What is misleading when we banter around these ‘structural’ terms is that they aren’t brought back to a comparison in the real world. For instance when we talk about a force of, let’s say 20,000 pounds per square inch, needed to bend steel we don’t mentally equate this to what it actually means. It sure sounds strong, but we have to remember that this reference number applies to a piece of steel that’s only one inch long by one wide by one inch thick and that’s why it takes such tremendous pressure to bend it. If you look at a piece of one-inch steel bar that’s 12 inches long it only takes a small fraction of this force to bend it completely in half.
Reality, and not Internet gossip, tells us that if 4130 is so much ‘stronger’ then other carbon steels why don’t we need ‘special’ high-powered benders to handle it. I bend all types of materials including 4130 in a manual bender and I can't tell the difference. All carbon steel tubing or bar stock has the same initial resistance to bending regardless of the grade or process used in making it. There is a difference in 'spring-back' and this gets back to the yield point mentioned earlier.
Raw materials in their own right really don’t have any ‘practical strength’ so to speak. It’s only when these materials are given ‘shape’ that we first begin to see practical strength become a reality. For instance raw steel is pretty worthless in its billet form from a structural application standpoint but once it’s formed into beams, bars or tubing it starts to become useful for building things and is given some basic intrinsic ‘strength’ purely due to the various forms it is shaped into.
As the designer of a set of forks we all have to arrive at a finely tuned compromise and balance between strength, stiffness, weight, practicality, workability (bending, welding or machining) and even costs and availability of materials. It’s a tough row to hoe in most instances, as there are dozens, if not scores, of variables to consider.
What makes the matter even more complicated is that, with respect to building a chopper, we’re trying to create a mechanical piece of rolling artwork that has to appeal to the visual and emotional senses and these factors can’t be explained mathematically.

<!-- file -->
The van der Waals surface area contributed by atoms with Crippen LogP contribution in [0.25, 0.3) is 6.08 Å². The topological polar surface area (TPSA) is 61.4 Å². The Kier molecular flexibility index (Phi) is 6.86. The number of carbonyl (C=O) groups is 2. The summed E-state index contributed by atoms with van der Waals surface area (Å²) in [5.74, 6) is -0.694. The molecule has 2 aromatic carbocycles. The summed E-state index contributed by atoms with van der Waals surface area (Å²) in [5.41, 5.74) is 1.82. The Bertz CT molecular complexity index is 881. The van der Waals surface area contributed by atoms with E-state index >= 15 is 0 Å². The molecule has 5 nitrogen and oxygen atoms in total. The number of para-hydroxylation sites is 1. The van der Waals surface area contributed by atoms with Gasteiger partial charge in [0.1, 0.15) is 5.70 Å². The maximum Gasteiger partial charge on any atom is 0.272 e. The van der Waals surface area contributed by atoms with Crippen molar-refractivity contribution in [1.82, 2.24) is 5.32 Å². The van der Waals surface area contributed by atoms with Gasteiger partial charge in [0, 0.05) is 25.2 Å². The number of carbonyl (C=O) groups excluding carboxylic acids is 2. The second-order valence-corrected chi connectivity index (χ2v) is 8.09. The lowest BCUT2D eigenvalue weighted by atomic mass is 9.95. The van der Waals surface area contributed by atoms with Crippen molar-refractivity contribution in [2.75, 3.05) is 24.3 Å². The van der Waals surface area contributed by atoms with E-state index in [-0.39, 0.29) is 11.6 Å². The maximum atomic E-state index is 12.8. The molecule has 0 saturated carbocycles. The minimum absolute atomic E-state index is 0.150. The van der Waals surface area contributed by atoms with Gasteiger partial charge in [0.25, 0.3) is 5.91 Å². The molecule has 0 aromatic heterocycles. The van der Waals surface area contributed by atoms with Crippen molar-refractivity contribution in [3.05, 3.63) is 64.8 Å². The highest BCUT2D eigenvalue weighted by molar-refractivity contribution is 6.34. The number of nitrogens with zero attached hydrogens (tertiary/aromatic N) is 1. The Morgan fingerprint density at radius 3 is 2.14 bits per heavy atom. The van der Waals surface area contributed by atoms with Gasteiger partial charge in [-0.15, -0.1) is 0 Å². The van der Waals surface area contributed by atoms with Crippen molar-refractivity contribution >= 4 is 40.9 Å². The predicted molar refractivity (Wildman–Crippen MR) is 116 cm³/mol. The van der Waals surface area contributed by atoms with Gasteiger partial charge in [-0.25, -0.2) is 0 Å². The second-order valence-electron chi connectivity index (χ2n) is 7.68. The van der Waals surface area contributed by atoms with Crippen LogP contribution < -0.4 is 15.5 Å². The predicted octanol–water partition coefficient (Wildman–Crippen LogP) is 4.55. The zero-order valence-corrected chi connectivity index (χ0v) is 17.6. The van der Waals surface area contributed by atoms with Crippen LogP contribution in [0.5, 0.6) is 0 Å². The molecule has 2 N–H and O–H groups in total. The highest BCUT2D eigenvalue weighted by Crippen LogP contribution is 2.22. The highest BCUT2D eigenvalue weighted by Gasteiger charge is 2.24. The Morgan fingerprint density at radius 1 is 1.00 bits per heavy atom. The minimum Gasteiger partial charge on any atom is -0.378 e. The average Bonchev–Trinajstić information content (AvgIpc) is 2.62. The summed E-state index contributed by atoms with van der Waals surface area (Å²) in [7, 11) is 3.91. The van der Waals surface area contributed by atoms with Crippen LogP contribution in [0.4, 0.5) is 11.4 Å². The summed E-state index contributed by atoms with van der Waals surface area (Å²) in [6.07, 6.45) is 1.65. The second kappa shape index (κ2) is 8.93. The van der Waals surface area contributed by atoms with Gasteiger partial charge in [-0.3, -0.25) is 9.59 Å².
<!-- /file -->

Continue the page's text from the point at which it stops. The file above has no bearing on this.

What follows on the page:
Shape or Dimensional Strength
One of the easiest ways to add stiffness in any structural member is to simply make it bigger, but not necessarily heavier. We do this by moving the ‘surfaces’ of the member further away from the intersection of the x and y axis of the particular shape we’re working with but we don’t change the ‘thickness’ of these ‘surfaces’. For example we can increase the rigidity of a simple I-beam just by making it taller and wider but the thickness of the flanges and web can remain constant and in some cases can even become thinner. For tubing we can just go with a larger outside diameter while keeping the same wall thickness. For bars we just increase the diameter.
Thanks to science we have a very convenient ‘tool’ at our disposal that we can use to estimate the differences in relative stiffness between various types of ‘sections’ that have different dimensions and this tool is called the' Moment of Inertia', written with the capital ‘I’ in most equations. All that ‘I’ signifies is the cross-sectional area, in square inches, of the member in question, to the fourth power. So it’s actually just Area4. There is nothing mysterious or special about the moment of inertia, it’s just a mathematical convenience but for frame or fork builders it’s really pretty useful.
The moment of Inertia tables can be thought of as a fabricators ‘interchange’ book. Members that share similar Moments of Inertia also share similar structural characteristics if used in identical applications.